Phil Allen Jr. (23:17):

So I didn't struggle with confidence at all. Well, if you grow up in that, you start to walk in that, and it can easily get to a place of arrogance. And I'm not saying that I was necessarily arrogant, but I do believe that I would hit those moments, those parts, times of my life, or doing certain things, especially as an athlete. And then he said, "But you're trying to walk in humility." He said, "You're not humble naturally." He said, "But I see you trying to walk in humility." And what he was saying is, "You are willing to learn. You're willing to listen, to be interdependent upon others, to be dependent upon God." He said, "I see that in you." So he was breaking me down, but he was always building me up. And I think that's the key part.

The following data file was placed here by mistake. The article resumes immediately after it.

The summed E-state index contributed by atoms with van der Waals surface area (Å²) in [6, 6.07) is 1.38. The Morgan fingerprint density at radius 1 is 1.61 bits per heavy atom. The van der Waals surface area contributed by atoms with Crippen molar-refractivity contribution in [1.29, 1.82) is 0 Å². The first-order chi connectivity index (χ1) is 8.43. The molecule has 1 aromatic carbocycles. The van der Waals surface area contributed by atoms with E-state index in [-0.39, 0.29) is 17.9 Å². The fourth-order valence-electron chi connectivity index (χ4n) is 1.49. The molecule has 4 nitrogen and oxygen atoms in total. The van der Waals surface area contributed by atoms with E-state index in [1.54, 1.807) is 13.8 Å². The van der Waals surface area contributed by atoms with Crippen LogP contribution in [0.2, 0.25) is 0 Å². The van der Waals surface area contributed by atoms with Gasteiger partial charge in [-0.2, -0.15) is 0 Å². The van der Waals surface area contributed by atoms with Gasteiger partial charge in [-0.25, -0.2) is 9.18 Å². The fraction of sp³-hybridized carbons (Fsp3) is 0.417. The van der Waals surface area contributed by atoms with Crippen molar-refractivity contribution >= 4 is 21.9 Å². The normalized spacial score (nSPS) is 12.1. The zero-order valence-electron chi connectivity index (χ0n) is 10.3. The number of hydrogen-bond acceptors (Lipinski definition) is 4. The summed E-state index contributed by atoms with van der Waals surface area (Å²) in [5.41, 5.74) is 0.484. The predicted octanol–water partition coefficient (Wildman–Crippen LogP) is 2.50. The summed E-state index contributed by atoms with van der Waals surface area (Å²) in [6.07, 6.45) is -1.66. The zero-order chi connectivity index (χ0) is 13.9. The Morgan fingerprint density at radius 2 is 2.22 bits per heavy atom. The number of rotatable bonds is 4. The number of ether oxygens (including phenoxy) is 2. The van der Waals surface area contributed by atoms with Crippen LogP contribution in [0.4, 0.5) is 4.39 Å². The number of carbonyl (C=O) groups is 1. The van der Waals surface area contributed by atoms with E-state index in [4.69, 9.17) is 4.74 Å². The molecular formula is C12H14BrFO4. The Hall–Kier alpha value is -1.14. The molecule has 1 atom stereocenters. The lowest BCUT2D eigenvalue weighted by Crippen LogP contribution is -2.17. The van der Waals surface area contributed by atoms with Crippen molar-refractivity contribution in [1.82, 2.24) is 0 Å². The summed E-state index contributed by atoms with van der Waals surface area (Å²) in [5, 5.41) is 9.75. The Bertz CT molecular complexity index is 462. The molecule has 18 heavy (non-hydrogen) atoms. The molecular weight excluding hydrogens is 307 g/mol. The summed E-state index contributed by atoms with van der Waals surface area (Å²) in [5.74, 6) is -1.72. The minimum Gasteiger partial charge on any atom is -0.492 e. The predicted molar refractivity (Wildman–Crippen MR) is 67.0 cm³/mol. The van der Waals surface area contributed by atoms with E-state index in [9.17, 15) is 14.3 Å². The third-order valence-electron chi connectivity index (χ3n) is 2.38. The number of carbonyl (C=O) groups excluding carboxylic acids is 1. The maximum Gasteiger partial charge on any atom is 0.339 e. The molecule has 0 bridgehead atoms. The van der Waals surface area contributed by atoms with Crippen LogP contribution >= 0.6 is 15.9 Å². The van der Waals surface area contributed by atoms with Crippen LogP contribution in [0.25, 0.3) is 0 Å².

Phil Allen Jr. (24:02):

Even when we talk about race issues, I mentor, and walk alongside white folks in my ministry. And I talk about these things, and I'm very straightforward. But they know I love them, and they know I want unity. I use the word solidarity. And so I'm mentoring them in this area. I've mentored them in the area of theology, but I've mentored them in the area of life, overcoming certain obstacles, making wise decisions. I have people who did that, and still do that with me. So for me, I think it is imperative that we have a culture of mentorship. If you're not helping someone that's coming behind you, or a few people doing life with them. If you're not doing that, then I think we're wasting. We will waste away a generation if we don't have a culture of mentorship in whatever field. It could be work related, marriage related, growing as a person with integrity, and character. When someone thinks it's okay to cut corners, or compromise, I have to be there and say, "How does that show integrity? How does that show integrity?"


Ryan Dye (25:09):

Right.


Phil Allen Jr. (25:10):

And then help them see another perspective. And then usually you get the, "Oh, you're right. You're right. I never thought about it like that."